It was ten years ago this year (October 2009) that the BBC’s Question Time reached an audience of eight million viewers for the only time in its lengthy history. The reason? Well, that was human curiosity at the inclusion of the leader of the British National Party, Nick Griffin, on the panel. For those that don’t remember, the invite to Griffin to appear on the show caused considerable controversy. There were protests and complaints. Columns in the national press suggested that Griffin’s appearance would normalise the BNP and make it seem just like any other political party. Home Secretary Alan Johnson said that it would “legitimise” the views of the BNP and compared the party to fascism and the National Front. It didn’t happen. Griffin was revealed to be the vile creature he was. At the election in 2010, less than a year after the Question Time appearance, the BNP contested 339 seats. They won just 1.9% of the national vote despite the number of contested seats, and the average votes per candidate had gone down from the 2005 number, despite (or perhaps because of) the publicity on the BBC programme.
Let’s skip forward a few months to the election campaign in 2010 and Gordon Brown being recorded by accident telling those travelling with him in his car that the woman who he had just been speaking to was “bigoted” after she complained to him about the amount of Eastern Europeans “flocking” to the country, and about there being too many immigrants. The media jumped on him for his comments, and he apologised. More than that, he then went back for a forty minute chat with the woman in order to try to save face. But what had happened between October 2009 and April 2010? Nick Griffin was lambasted and reviled for his views on Question Time (and rightfully so) and yet there was outrage when Gordon Brown called out a woman for being bigoted for her views on immigration, but little anger for what she had actually said.
My suggestion is that it was that moment, “Bigot-gate,” when the seed was sown for Brexit. It wasn’t Question Time, accused of legitimisising the views of the far-right by allowing Nick Griffin to appear and show himself to be a vile human being, it was Gordon Brown apologising for the bigot comment. By apologising (and some might say grovelling), Brown did something that neither Griffin or Farage had managed to do – he admitted it was OK, legitimate, to think what Mrs Duffy thought about immigration and air those views in public. It’s certainly true that, in comparison to what many have said since (or what Griffin was saying at the time), her comments were relatively tame, but that is beside the point because everything we have now, not least Brexit, but also the racism, the xenophobia, the Islamophobia, the increased homophobia and misogyny – all of which we see on a daily basis on Twitter and in newspaper headline, and overhear down the pub – stems from Gordon Brown’s apology. In apologising, effectively saying that it wasn’t bigoted or wrong to have those thoughts, Gordon Brown brought bigotry, hatred, and the distrust of those unlike ourselves back into the mainstream. He gave Mrs Duffy a voice. It opened the floodgates; people need no longer be ashamed of what they thought about any group of people.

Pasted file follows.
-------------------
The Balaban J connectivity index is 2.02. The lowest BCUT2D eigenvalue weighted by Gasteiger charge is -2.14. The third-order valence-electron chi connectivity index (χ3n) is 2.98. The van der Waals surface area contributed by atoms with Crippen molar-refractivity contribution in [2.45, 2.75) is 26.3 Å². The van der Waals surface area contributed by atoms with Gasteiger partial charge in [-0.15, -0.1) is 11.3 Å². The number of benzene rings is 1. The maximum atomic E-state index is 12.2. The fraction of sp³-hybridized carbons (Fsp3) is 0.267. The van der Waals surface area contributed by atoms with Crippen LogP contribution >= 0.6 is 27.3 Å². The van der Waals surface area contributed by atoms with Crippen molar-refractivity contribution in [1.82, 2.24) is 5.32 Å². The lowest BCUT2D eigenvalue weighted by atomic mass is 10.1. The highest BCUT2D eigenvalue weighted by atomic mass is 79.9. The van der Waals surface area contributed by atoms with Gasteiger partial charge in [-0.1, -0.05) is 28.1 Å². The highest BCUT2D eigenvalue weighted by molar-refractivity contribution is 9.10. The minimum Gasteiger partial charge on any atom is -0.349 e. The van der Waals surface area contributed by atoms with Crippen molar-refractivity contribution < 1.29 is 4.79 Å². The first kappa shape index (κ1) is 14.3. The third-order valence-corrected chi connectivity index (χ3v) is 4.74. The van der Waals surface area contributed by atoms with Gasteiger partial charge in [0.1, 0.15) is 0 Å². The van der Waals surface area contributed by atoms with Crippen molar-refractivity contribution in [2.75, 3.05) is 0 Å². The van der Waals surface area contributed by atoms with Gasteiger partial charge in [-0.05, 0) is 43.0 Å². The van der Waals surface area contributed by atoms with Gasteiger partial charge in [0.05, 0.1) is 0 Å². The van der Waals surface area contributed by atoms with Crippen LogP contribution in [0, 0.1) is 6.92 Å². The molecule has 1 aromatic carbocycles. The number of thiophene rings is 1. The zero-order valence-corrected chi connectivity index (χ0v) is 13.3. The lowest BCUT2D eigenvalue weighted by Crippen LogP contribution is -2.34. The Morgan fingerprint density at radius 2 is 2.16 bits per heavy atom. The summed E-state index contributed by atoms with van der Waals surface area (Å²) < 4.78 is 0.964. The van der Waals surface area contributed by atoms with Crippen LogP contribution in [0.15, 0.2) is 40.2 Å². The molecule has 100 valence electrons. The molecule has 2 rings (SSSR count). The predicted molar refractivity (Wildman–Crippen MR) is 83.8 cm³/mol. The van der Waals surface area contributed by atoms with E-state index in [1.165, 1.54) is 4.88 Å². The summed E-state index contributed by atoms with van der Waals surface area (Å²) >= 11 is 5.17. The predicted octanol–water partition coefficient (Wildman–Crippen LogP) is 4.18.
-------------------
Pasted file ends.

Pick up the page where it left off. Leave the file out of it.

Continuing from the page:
This begs the question of what should Brown have done once he had said Mrs. Duffy was a bigot? The answer, in all likelihood, is that he should have gone on TV, smoothed things over by saying he had chosen his words badly, and then gone on to explain why what had been said had upset him so much in the first place and why it had no place in British society. Instead, the opposite happened.
While Nick Griffin sank back into obscurity, the next couple of years saw many changes. Immigration became a core policy of the coalition government formed in 2010, and, beyond that, political language changed – it was fine for Cameron & Co to name and shame those they thought were responsible for the state of the nation. Immigrants weren’t the only enemy of the people, but also the unemployed (people were either workers or shirkers) and the disabled who couldn’t work. The people wanted someone to blame for the financial crash, and, now he felt he could pick on certain groups, naming and shaming them for all to see. It was OK to do that now.
Then, of course, there was the rise of UKIP and Nigel Farage in particular, leading his party in the 2013 local elections to 23% of the vote. Within three years of Mrs Duffy’s comments about immigration, one in four people at the polling booth were voting UKIP (in the wards where they put forward a candidate). By 2014, Mrs Duffy’s comments seemed mild compared to what Farage was saying at his party conference:
“In scores of our cities and market towns, this country in a short space of time has frankly become unrecognisable. Whether it is the impact on local schools and hospitals, whether it is the fact in many parts of England you don’t hear English spoken any more. This is not the kind of community we want to leave to our children and grandchildren.”(Nigel Farage, 2014 UKIP conference speech)
And this, of course, is the kind of rhetoric and opinion that led many to vote for Brexit in 2016. Would Farage have been saying this if Gordon Brown hadn’t opened the door for him by legitimising this train of thought? Would Boris Johnson be getting away with his “letterbox” and “bank robber” comments? We shall never know for sure, but for me there is a clear trajectory. Without the “bigot” incident there would have been be no legitimate voice for UKIP, without that there would have been no referendum in an attempt to stop Tory voters flocking to UKIP, and without the referendum we wouldn’t be where we are now as new year begins with the UK in chaos. Oh, Gordon Brown and Mrs. Duffy, what a wonderful thing hindsight can be.